• Know that if you miss any piece or are missing multiple pieces, LEGO will send you missing pieces for free.
  • Organize pieces: I first separate pieces by color and by size before I start working.  Otherwise, you may get frustrated of finding a piece among hundreds of other pieces.  Alleviate the frustration by becoming organized.
  • I purchase white boards at places like Michael’s, so the LEGO pieces don’t get lost on carpet or my dark table. I organize the pieces on a white board.
  • Take your time:  Take your time building things and don’t force yourself if you are tired or if your eyes are tired.
  • Try to build LEGO sets in an area where pieces can’t fly or go under (ie. under a fridge, under cabinets, etc.).
  • Always look for LEGO sales online, may it be the LEGO Shop store, Target cartwheel, clearances, etc.
  • Be realistic about your work schedule and time.  If you have time to work on something complicated, then go for it.  If you don’t, start with smaller sets.
  • Try to avoid making the kitchen table as your work area, if other people are going to eat and place things on the table and move your sets around.
  • Know that unlike other toys that lose value, LEGO sets have a great resale value. So, if you are looking to get rid of them, there are more than enough buyers who are willing to buy your set.  But if you plan to do this, at least keep the original box, instructions and making sure no pieces are missing.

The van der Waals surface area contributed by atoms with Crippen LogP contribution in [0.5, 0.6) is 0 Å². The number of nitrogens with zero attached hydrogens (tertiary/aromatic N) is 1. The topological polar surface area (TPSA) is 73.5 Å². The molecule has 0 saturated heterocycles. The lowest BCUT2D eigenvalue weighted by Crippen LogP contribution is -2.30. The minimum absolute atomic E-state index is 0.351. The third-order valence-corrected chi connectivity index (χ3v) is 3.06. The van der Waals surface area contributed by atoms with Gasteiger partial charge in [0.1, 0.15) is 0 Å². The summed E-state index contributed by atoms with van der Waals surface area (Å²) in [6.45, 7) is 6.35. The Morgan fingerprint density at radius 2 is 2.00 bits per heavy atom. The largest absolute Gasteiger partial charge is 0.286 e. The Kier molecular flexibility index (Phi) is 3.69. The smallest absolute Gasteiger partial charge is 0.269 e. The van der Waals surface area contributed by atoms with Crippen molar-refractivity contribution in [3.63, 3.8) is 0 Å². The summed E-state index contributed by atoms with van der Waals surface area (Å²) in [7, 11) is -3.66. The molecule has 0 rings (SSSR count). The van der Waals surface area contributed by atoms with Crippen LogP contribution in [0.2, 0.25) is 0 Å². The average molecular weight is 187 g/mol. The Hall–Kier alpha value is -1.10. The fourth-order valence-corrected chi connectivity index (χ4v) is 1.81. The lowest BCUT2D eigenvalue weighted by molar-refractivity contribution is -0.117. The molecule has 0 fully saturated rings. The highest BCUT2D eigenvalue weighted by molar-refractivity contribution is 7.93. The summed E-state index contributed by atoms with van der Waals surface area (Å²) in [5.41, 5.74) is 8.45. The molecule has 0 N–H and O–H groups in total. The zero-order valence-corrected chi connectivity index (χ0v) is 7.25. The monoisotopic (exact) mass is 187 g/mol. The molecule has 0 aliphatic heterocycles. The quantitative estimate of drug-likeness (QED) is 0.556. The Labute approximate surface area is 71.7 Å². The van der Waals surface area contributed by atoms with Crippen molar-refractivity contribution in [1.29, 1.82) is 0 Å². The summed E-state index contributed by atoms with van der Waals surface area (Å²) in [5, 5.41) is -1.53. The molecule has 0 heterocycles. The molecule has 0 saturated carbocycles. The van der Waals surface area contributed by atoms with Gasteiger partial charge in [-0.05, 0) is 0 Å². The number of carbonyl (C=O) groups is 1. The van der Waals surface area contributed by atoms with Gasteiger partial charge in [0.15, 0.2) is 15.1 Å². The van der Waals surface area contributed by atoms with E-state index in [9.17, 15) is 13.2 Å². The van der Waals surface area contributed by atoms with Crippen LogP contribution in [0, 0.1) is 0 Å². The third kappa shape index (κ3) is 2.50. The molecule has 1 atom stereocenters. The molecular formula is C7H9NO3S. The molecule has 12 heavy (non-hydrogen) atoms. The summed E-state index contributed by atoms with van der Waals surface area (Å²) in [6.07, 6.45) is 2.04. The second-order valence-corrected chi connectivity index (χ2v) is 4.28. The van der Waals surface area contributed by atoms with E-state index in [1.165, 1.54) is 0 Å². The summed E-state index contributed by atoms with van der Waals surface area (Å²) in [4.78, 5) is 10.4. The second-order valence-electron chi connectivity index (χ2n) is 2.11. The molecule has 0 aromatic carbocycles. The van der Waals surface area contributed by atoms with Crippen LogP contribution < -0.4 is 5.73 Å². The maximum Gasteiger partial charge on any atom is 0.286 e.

• If you want something more advanced, look for LEGO Creator sets.  These are not sold at your local department stores and while they are expensive, these never go down in price.  By purchasing on LEGO shop, you get points by becoming a VIP member (which is free) and it helps bring down the price when you utilize the points.  And also be aware that LEGO offers 2X Points on certain days, so subscribe to the mailing list.
  • If you are into architecture, check out the LEGO architecture sets.  They are smaller pieces but may be worth your time.  Also, support LEGO Ideas sets, which are sets created by people and submitted to LEGO.  People have voted for them to be released as sets and LEGO went ahead and made their own versions of those sets.
  • Last, there are other interconnecting blocks that are not LEGO, do yourself a favor and stay with LEGO products.  LEGO is great with customer support, their sets feature better instructions and their products are of better quality.

And last and not least, think about LEGO as for enjoyment and not some investment.  Sure, there are many news reports of people who purchased expensive sets (like the older “Star Wars: Death Star” or “Star Wars: Millennium Falcon” or hard-to-find convention exclusives) and have made thousands and while many are jumping on the bandwagon of trying to make a profit, if you are in it for calming your nerves and alleviating stress, look at building LEGO as a way to get away from reality for an hour or more and to become creative and focused on something else for the time being.

LEGO is a great escape but when you start thinking of it as a business, then it becomes work or a business.

So, alleviate that stress, calm your nerves by giving a LEGO a chance and you may find it to be rewarding.


 

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Dennis A. Amith